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Clothing for People with Sensitive Skin ( part 2)

Posted on April 02 2017

Care should be taken when selecting clothing for people who have skin problems. These problems may be due to poor circulation, reduced sensation, allergies, or conditions such as eczema and psoriasis. The aim is to ensure comfort and reduce the risk of skin damage. Washing powder may be the cause of skin sensitivity, and you should try to find out which brands cause a skin reaction.

PERSPIRATION :

When body temperature regulation is unstable and leads to excess perspiration, fabrics made from fibres such as cotton, linen, viscose or Lyocell, or blends containing these, worn next to the skin will absorb perspiration and allows it to escape through the outer clothing. In very hot weather it is best to wear loose fitting, loosely knitted absorbent fabrics next to the skin, allowing air to circulate and remove moisture and heat from the body. If the humidity is high and the air still, so that little evaporation takes place, almost any clothing will be uncomfortable.

FEEL OF FABRICS :

The feel of fabric is an important part of the comfort which clothing can give. Natural fibres are generally believed to have the most pleasant feel against the skin, but modern processing can give man-made fibres a natural feel while some wools, usually considered soft, can be hard and scratchy, causing itching; linen also may have a rough texture.

The sensation of cold that is momentarily experienced when a garment with a smooth woven fabric, such as a lining, is put on is not felt with hairy or pile fabrics. Those with certain skin complaints and those who have extensive scar tissue following burns or operations must avoid irritating their skin; covering the area with silk or smooth fine cotton may be more comfortable than wearing wool or nylon fabrics.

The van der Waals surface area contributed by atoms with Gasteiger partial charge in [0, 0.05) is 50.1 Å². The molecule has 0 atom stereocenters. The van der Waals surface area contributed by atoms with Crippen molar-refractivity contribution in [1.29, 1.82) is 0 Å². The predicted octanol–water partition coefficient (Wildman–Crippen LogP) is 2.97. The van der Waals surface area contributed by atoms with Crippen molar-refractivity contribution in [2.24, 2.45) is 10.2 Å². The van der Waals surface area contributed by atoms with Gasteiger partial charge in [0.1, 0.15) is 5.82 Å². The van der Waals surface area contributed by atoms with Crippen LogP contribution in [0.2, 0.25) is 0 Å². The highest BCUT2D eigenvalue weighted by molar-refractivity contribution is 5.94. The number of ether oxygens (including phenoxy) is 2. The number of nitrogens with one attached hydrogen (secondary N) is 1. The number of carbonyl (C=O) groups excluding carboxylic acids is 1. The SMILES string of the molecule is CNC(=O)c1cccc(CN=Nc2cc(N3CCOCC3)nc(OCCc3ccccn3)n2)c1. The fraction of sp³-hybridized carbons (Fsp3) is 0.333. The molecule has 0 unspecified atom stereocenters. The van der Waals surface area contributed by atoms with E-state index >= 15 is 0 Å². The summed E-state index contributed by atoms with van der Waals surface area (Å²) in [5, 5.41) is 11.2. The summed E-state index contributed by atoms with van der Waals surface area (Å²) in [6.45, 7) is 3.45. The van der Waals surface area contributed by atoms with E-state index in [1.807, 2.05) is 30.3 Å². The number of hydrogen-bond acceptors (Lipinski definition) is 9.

People with asthma and chest complaints often need to avoid fabrics with a loose, fluffy pile yarn as these can increase their breathing difficulties.

FOOTWEAR:

Adverse reactions to leather footwear are usually caused by either chrome used in the tanning process or by dyes. Over recent years, other ways of tanning leather have been found so that it is now a little easier to find shoes that are less likely to produce such reactions.

When a reaction has been noted, the wearer should find out what has caused it by having allergy tests. Once the cause is known, leathers that have been tanned in different ways must be found. Always check the composition of shoe linings too.

Fabric shoes are available particularly for summerwear; and trainers - especially the cheaper ranges - often have fabric uppers. Fabric slippers are available all year round but always check the fibre content of the fabric used and slippers don't offer adequate support for walking outside the home.

Sometimes minor allergic problems are avoided by buying shoes lined with cotton, or by wearing cotton socks, stockings or tights

Wellington boots are a problem for people with an allergy to rubber. Some are lined with cotton. Breathable Wellington boots are also available from some specialist suppliers.

Soles and insoles are made from many different materials and this should be indicated on the shoe when purchasing, so it should not be too difficult to find out which to choose and which to avoid

SOCKS, STOCKINGS AND TIGHTS :

Today most socks, stockings and tights include some Lycra to make them fit closely and this may cause problems for certain people. Support and elastic hose contain variable amounts of Lycra according to the amount of support required. Stockings and socks with elasticated tops will restrict circulation if too tight, as will hosiery that is too small. Socks are now available with non-elasticated tops. Socks that are very loose will wrinkle and could give rise to pressure. Patterns and deep ribbing on the socks will also cause uneven pressure and could lead to sores on the skin. Wrinkles can be a problem if tube socks are worn, as the lack of shaping leaves excess fabric in folds at the front of the ankle.

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